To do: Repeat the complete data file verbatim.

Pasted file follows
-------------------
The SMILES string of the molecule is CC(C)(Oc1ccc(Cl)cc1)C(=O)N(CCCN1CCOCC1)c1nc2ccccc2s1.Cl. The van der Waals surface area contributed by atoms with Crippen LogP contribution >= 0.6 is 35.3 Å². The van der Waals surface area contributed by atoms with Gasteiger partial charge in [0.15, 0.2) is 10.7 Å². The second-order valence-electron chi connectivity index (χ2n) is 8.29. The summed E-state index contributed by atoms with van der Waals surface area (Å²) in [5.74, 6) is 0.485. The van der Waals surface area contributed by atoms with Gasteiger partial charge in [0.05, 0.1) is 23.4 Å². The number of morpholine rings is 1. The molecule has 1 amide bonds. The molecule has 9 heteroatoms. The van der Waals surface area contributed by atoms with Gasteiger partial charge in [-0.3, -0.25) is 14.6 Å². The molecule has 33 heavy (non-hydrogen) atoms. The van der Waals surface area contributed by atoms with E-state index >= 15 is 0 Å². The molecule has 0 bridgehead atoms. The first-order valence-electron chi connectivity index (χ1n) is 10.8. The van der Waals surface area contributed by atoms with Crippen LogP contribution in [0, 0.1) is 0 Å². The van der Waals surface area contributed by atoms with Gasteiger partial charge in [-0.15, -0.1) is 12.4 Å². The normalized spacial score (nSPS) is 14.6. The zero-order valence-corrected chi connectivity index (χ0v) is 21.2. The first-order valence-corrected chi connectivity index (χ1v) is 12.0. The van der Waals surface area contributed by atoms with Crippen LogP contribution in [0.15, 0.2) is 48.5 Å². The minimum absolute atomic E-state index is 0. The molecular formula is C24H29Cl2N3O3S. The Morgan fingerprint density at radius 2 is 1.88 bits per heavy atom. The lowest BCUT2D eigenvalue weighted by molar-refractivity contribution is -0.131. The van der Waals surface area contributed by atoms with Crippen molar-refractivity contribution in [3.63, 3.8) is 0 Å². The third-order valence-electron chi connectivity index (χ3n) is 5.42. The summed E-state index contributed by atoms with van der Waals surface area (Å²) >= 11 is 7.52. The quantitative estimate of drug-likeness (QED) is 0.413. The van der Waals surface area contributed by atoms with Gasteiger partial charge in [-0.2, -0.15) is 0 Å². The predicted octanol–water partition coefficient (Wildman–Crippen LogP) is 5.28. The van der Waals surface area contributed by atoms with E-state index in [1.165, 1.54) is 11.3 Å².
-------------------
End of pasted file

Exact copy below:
The SMILES string of the molecule is CC(C)(Oc1ccc(Cl)cc1)C(=O)N(CCCN1CCOCC1)c1nc2ccccc2s1.Cl. The van der Waals surface area contributed by atoms with Crippen LogP contribution >= 0.6 is 35.3 Å². The van der Waals surface area contributed by atoms with Gasteiger partial charge in [0.15, 0.2) is 10.7 Å². The second-order valence-electron chi connectivity index (χ2n) is 8.29. The summed E-state index contributed by atoms with van der Waals surface area (Å²) in [5.74, 6) is 0.485. The van der Waals surface area contributed by atoms with Gasteiger partial charge in [0.05, 0.1) is 23.4 Å². The number of morpholine rings is 1. The molecule has 1 amide bonds. The molecule has 9 heteroatoms. The van der Waals surface area contributed by atoms with Gasteiger partial charge in [-0.3, -0.25) is 14.6 Å². The molecule has 33 heavy (non-hydrogen) atoms. The van der Waals surface area contributed by atoms with E-state index >= 15 is 0 Å². The molecule has 0 bridgehead atoms. The first-order valence-electron chi connectivity index (χ1n) is 10.8. The van der Waals surface area contributed by atoms with Crippen LogP contribution in [0, 0.1) is 0 Å². The van der Waals surface area contributed by atoms with Gasteiger partial charge in [-0.15, -0.1) is 12.4 Å². The normalized spacial score (nSPS) is 14.6. The zero-order valence-corrected chi connectivity index (χ0v) is 21.2. The first-order valence-corrected chi connectivity index (χ1v) is 12.0. The van der Waals surface area contributed by atoms with Crippen LogP contribution in [0.15, 0.2) is 48.5 Å². The minimum absolute atomic E-state index is 0. The molecular formula is C24H29Cl2N3O3S. The Morgan fingerprint density at radius 2 is 1.88 bits per heavy atom. The lowest BCUT2D eigenvalue weighted by molar-refractivity contribution is -0.131. The van der Waals surface area contributed by atoms with Crippen molar-refractivity contribution in [3.63, 3.8) is 0 Å². The third-order valence-electron chi connectivity index (χ3n) is 5.42. The summed E-state index contributed by atoms with van der Waals surface area (Å²) >= 11 is 7.52. The quantitative estimate of drug-likeness (QED) is 0.413. The van der Waals surface area contributed by atoms with Gasteiger partial charge in [-0.2, -0.15) is 0 Å². The predicted octanol–water partition coefficient (Wildman–Crippen LogP) is 5.28. The van der Waals surface area contributed by atoms with E-state index in [1.165, 1.54) is 11.3 Å².